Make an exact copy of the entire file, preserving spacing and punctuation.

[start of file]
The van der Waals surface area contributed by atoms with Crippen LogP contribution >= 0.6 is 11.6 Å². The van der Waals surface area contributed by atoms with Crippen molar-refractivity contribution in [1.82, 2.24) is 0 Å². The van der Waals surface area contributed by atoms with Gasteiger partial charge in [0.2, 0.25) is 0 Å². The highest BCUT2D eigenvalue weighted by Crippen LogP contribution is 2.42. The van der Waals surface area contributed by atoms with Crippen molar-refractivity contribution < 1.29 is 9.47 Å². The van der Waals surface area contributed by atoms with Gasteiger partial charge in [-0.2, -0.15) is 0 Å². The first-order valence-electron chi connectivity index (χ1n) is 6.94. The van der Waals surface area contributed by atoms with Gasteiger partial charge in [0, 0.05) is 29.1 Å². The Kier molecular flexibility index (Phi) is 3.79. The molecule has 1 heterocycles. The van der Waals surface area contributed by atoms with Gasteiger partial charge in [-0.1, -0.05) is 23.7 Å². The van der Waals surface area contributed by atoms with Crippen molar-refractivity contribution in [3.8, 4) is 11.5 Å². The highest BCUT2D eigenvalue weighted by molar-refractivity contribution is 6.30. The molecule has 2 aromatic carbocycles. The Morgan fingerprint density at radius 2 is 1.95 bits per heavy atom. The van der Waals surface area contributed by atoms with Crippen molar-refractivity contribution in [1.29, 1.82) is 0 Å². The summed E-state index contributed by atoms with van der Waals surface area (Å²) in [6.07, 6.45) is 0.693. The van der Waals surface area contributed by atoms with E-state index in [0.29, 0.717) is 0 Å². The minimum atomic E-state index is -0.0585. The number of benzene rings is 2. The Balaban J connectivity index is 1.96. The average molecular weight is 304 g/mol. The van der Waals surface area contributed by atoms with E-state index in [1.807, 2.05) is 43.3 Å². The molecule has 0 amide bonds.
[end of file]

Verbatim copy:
The van der Waals surface area contributed by atoms with Crippen LogP contribution >= 0.6 is 11.6 Å². The van der Waals surface area contributed by atoms with Crippen molar-refractivity contribution in [1.82, 2.24) is 0 Å². The van der Waals surface area contributed by atoms with Gasteiger partial charge in [0.2, 0.25) is 0 Å². The highest BCUT2D eigenvalue weighted by Crippen LogP contribution is 2.42. The van der Waals surface area contributed by atoms with Crippen molar-refractivity contribution < 1.29 is 9.47 Å². The van der Waals surface area contributed by atoms with Gasteiger partial charge in [-0.2, -0.15) is 0 Å². The first-order valence-electron chi connectivity index (χ1n) is 6.94. The van der Waals surface area contributed by atoms with Gasteiger partial charge in [0, 0.05) is 29.1 Å². The Kier molecular flexibility index (Phi) is 3.79. The molecule has 1 heterocycles. The van der Waals surface area contributed by atoms with Gasteiger partial charge in [-0.1, -0.05) is 23.7 Å². The van der Waals surface area contributed by atoms with Crippen molar-refractivity contribution in [3.8, 4) is 11.5 Å². The highest BCUT2D eigenvalue weighted by molar-refractivity contribution is 6.30. The molecule has 2 aromatic carbocycles. The Morgan fingerprint density at radius 2 is 1.95 bits per heavy atom. The van der Waals surface area contributed by atoms with Crippen molar-refractivity contribution in [1.29, 1.82) is 0 Å². The summed E-state index contributed by atoms with van der Waals surface area (Å²) in [6.07, 6.45) is 0.693. The van der Waals surface area contributed by atoms with E-state index in [0.29, 0.717) is 0 Å². The minimum atomic E-state index is -0.0585. The number of benzene rings is 2. The Balaban J connectivity index is 1.96. The average molecular weight is 304 g/mol. The van der Waals surface area contributed by atoms with E-state index in [1.807, 2.05) is 43.3 Å². The molecule has 0 amide bonds.